When crafting a marketing automation plan, it’s important that you don’t accidentally isolate the customer. Chatbots are a classic example of how over-automating can depersonalize and ultimately damage your customer experience. Sinking all of your resources into a solution which misses the mark is a huge risk for any small business. Automation should be used to minimize the amount of time spent doing repetitive tasks, freeing up more time to personally interact with your customers. Automation used correctly enhances the customer experience with knowledgeable insights, a personable experience and minimal effort.
A possible pitfall for any MarTech stack is the creation of silos. Unmanaged institutional and technological silos can be detrimental to a company’s success.
isolate (one system, process, department, etc.) from others.
"most companies have expensive IT systems they have developed over the years, but they are siloed"
The need to address silos has led to extensive debates within the marketing community. Jeremy’s unique and insightful view of silos (technological or institutional), takes a lukewarm approach to a potentially disruptive institution. When asked whether he thought silos impeded efficiency, Jeremy commented,
“Yes and no. Take your legal team for example. Given the sheer volume of work they probably handle day in and day out, silos help others in the company not become inundated with mass amounts of irrelevant email, meetings, and other stuff. But imagine that the legal team is rewriting your terms and conditions and, as a CX leader you want to make these easier for customers to digest. If the legal team is heavily siloed it can be nearly impossible to influence this process. In a perfect world, each group in the organization should have a clear understanding and comfort in working cross functionally with other groups on any initiative that impacts the customer experience.”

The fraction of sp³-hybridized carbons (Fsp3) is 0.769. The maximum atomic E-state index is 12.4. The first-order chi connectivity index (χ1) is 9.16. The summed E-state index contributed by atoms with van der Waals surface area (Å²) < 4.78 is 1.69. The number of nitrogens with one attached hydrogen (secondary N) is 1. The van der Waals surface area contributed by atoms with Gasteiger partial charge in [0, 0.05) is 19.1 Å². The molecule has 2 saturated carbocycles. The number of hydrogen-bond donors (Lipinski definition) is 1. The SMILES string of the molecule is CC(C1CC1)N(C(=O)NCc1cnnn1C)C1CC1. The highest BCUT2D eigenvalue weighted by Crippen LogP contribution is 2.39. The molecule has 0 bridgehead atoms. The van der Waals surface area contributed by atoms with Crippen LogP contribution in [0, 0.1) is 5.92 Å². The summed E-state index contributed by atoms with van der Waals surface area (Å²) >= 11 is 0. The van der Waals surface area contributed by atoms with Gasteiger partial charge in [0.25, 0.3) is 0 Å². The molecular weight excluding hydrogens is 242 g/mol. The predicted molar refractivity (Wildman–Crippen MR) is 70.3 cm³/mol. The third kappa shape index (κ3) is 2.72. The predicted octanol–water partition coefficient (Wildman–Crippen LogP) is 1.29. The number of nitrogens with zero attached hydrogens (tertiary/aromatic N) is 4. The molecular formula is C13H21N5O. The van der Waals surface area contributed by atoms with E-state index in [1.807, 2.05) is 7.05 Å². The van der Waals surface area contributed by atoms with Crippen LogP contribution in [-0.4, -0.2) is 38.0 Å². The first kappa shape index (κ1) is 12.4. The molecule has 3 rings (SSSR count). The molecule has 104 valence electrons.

Jeremy thinks that preventing over-communication is a silver lining to the existence of institutional silos. A company without proper separation between departments would lack the specialization needed to operate efficiently. But technologically speaking, having less silos could also help solve the over-communication issue. Investing in a Complete CRM means you can guarantee that the right people are being delivered the right data, at the right time. Complete CRM allows your entire team access to the same system at the same time, but using varying shared access permissions to only allow each team member access the data appropriate for their respective position.